Use this nonfiction comprehension worksheet to help second and third graders learn all about Misty Copeland, the first African American woman to become a principal dancer at the American Ballet Theatre.
Introduce students to the inspiring environmental activist Wangari Maathai. Children will read a short biography about the first African woman to win the Nobel Peace Prize and answer nonfiction comprehension questions about the text.
Who, what, where, when, why -- five little questions that form the basis of any good piece of informational text. If your kid is struggling with nonfiction reading or just paragraph writing, these tests are sure to help. Make sure your student knows why and when to use the famous wh questions in their writing with our collection of drills specially designed for help with wh questions. Once your kid masters it, they’ll be on their way to non-fiction know-how.
Curiosity is a fantastic foundation for learning which drives students to figure out how things work and interact with each other. In order to give their questions a voice, they need to understand the words that give questions their meaning. Who, what, when, where, why, and how, sometimes referred to as the five w’s and how or sometimes 5W1H words, form the basis for how they can ask questions and approach information in a way that maximizes their comprehension.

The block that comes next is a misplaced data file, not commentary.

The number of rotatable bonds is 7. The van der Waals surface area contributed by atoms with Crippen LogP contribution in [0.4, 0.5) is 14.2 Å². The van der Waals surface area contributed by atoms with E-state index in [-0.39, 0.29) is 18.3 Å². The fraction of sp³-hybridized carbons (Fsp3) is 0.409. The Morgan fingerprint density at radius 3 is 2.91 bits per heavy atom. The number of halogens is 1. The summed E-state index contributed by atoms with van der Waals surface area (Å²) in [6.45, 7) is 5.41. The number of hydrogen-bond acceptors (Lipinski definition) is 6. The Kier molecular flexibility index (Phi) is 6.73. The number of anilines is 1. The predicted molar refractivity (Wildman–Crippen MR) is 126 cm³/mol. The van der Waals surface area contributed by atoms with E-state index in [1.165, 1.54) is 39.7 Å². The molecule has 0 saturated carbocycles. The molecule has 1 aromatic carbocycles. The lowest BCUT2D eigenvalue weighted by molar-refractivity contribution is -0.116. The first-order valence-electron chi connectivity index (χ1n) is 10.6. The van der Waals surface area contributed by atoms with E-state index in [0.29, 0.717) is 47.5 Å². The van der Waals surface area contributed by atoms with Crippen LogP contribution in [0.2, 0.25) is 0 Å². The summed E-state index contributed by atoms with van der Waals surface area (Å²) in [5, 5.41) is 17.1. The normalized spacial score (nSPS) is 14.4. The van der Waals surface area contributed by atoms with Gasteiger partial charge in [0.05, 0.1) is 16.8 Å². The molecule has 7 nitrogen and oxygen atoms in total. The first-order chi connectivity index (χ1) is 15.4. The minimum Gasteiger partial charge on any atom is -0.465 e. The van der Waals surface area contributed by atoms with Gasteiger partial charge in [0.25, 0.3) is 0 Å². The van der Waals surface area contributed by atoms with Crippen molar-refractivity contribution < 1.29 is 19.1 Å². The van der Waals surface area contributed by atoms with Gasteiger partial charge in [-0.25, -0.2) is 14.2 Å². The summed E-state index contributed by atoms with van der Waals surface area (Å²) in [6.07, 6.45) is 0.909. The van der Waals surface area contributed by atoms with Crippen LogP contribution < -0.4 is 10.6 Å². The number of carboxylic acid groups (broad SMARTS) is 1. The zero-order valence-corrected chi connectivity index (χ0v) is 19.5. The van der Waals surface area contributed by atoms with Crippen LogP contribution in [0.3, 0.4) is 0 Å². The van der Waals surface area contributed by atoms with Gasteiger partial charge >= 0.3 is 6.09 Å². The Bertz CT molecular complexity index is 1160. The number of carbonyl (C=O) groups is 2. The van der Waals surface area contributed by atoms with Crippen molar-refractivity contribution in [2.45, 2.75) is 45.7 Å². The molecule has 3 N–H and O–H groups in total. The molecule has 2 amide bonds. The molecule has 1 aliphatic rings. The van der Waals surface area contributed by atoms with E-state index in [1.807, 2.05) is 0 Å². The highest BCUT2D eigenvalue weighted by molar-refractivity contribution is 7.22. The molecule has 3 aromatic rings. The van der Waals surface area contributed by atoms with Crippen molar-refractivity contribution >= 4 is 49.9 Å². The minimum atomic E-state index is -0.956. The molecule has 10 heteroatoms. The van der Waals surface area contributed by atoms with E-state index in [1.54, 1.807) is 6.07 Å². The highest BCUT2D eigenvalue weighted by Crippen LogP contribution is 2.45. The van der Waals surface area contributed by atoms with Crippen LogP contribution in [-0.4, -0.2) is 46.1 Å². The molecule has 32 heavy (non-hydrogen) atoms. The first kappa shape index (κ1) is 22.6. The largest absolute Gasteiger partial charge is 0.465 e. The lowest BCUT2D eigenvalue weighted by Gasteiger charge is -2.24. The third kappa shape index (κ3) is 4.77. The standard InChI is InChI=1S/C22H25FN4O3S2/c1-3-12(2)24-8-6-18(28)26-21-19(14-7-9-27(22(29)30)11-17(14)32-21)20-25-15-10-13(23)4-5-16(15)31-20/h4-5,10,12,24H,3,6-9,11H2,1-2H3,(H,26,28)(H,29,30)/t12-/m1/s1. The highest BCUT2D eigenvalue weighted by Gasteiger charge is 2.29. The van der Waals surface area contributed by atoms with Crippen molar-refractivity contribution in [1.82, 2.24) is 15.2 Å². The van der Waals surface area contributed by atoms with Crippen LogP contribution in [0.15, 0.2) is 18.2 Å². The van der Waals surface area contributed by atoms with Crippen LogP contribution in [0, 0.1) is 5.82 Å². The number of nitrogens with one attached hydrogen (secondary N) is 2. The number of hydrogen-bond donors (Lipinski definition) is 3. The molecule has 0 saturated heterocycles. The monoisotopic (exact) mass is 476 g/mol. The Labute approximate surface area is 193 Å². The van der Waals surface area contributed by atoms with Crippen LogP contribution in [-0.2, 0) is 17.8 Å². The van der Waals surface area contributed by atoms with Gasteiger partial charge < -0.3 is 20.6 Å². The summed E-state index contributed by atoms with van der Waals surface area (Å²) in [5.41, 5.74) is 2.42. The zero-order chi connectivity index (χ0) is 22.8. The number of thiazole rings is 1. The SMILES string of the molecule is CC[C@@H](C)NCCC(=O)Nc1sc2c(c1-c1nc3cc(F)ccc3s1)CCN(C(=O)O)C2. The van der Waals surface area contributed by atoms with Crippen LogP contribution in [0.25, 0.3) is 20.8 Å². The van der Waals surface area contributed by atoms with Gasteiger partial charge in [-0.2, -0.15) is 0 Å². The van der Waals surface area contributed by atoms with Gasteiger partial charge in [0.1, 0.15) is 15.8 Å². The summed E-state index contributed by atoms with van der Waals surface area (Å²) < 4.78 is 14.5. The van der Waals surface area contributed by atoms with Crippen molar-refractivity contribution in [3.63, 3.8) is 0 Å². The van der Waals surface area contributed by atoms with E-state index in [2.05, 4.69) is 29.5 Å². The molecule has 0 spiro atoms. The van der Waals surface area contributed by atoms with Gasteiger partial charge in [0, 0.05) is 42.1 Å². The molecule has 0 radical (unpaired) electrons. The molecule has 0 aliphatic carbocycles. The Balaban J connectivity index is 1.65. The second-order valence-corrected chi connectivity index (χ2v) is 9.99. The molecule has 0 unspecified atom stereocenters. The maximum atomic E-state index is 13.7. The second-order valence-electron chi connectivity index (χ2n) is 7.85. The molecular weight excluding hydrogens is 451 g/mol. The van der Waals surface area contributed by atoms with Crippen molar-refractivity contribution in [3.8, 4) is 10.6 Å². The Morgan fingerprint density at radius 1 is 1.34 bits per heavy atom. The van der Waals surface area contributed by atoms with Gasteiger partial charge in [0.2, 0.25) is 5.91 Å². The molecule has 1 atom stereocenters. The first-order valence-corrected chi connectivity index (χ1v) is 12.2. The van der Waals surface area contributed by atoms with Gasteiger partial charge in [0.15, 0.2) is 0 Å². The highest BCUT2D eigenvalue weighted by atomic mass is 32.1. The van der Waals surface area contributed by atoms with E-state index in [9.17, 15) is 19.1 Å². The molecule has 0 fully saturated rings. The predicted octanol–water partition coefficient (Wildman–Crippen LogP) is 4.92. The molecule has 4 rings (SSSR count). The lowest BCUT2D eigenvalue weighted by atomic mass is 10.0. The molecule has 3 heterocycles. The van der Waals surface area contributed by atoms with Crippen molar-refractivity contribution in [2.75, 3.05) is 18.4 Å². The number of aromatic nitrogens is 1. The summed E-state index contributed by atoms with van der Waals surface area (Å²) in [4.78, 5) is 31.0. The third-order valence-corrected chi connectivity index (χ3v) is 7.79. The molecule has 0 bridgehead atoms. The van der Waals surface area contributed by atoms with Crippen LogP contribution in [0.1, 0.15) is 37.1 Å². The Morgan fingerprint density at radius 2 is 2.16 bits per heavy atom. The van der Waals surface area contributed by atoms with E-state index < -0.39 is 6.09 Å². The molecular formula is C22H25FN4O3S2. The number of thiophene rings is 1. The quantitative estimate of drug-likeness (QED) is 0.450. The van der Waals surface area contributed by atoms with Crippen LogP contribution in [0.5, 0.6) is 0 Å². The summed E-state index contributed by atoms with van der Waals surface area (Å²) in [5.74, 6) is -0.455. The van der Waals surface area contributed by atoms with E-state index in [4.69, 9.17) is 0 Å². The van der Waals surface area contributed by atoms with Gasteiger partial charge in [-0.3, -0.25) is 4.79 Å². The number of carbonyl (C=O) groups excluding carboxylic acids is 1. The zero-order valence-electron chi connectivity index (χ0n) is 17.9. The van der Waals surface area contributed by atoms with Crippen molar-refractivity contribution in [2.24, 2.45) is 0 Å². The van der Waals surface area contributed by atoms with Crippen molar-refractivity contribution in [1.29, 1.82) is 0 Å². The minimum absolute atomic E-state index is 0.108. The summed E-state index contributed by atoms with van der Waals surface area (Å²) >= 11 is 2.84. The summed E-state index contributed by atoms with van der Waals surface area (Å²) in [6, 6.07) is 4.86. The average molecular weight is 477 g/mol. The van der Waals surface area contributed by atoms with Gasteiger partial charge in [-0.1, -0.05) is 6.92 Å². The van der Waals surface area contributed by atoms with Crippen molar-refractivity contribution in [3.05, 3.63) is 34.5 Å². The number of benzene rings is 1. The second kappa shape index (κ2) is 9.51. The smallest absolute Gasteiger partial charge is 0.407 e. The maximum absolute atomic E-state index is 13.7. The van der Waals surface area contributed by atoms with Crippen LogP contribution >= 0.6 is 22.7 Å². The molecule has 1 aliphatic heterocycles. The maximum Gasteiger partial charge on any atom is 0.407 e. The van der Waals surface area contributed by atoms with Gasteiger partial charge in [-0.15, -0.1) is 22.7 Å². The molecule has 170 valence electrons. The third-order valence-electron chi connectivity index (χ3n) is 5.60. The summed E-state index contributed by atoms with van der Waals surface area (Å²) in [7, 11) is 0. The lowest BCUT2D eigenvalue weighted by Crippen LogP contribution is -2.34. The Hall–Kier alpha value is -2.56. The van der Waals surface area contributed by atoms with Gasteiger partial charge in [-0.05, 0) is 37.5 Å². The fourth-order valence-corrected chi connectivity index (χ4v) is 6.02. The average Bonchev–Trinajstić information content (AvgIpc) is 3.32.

When writing, students must provide the reader with the answer to these questions. When reading, they must be able to recognize these answers to truly understand what they’re reading. Explain to your students the meaning of these words:
Who is the story or passage about. This refers to the characters or key players in the passage.
What is happening in the passage. These are the events that take place.
Where are the events taking place. While this is typically geographically, some writers can be more abstract with their setting.
When are the events taking place. This can be gleaned by looking for future or past tense verbs.
Why are the events taking place. Is there a motivation behind what’s happening or are they simply a series of cause and effect style events?
How are the events taking place. In what way have the events or characters actions led to what’s happening in the passage.
A simple exercise to reinforce this concept is to create a table with sections for each ‘w word’ and how. Then, as the student reads the passage, have them fill out the form with the elements that fit in each section. Education.com has provided many worksheets above that students can practice this skill with.